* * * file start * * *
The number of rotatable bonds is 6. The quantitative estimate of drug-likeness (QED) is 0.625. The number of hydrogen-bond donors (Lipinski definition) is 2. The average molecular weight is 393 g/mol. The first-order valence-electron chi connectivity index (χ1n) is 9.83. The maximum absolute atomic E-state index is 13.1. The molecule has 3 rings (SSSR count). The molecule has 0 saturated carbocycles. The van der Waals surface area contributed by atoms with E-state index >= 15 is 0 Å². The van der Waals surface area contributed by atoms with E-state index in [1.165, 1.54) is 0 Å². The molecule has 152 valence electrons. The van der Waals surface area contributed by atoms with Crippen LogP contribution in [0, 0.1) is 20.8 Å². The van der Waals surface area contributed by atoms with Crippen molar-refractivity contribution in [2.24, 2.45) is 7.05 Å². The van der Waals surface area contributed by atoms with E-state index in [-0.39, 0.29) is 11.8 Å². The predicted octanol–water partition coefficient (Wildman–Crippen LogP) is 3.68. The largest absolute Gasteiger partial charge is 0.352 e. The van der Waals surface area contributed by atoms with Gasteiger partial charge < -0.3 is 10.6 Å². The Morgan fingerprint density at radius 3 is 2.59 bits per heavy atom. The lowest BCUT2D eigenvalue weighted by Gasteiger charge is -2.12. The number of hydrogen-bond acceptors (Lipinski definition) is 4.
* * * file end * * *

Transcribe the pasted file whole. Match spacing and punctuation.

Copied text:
The number of rotatable bonds is 6. The quantitative estimate of drug-likeness (QED) is 0.625. The number of hydrogen-bond donors (Lipinski definition) is 2. The average molecular weight is 393 g/mol. The first-order valence-electron chi connectivity index (χ1n) is 9.83. The maximum absolute atomic E-state index is 13.1. The molecule has 3 rings (SSSR count). The molecule has 0 saturated carbocycles. The van der Waals surface area contributed by atoms with E-state index >= 15 is 0 Å². The van der Waals surface area contributed by atoms with E-state index in [1.165, 1.54) is 0 Å². The molecule has 152 valence electrons. The van der Waals surface area contributed by atoms with Crippen LogP contribution in [0, 0.1) is 20.8 Å². The van der Waals surface area contributed by atoms with Crippen molar-refractivity contribution in [2.24, 2.45) is 7.05 Å². The van der Waals surface area contributed by atoms with E-state index in [-0.39, 0.29) is 11.8 Å². The predicted octanol–water partition coefficient (Wildman–Crippen LogP) is 3.68. The largest absolute Gasteiger partial charge is 0.352 e. The van der Waals surface area contributed by atoms with Gasteiger partial charge < -0.3 is 10.6 Å². The Morgan fingerprint density at radius 3 is 2.59 bits per heavy atom. The lowest BCUT2D eigenvalue weighted by Gasteiger charge is -2.12. The number of hydrogen-bond acceptors (Lipinski definition) is 4.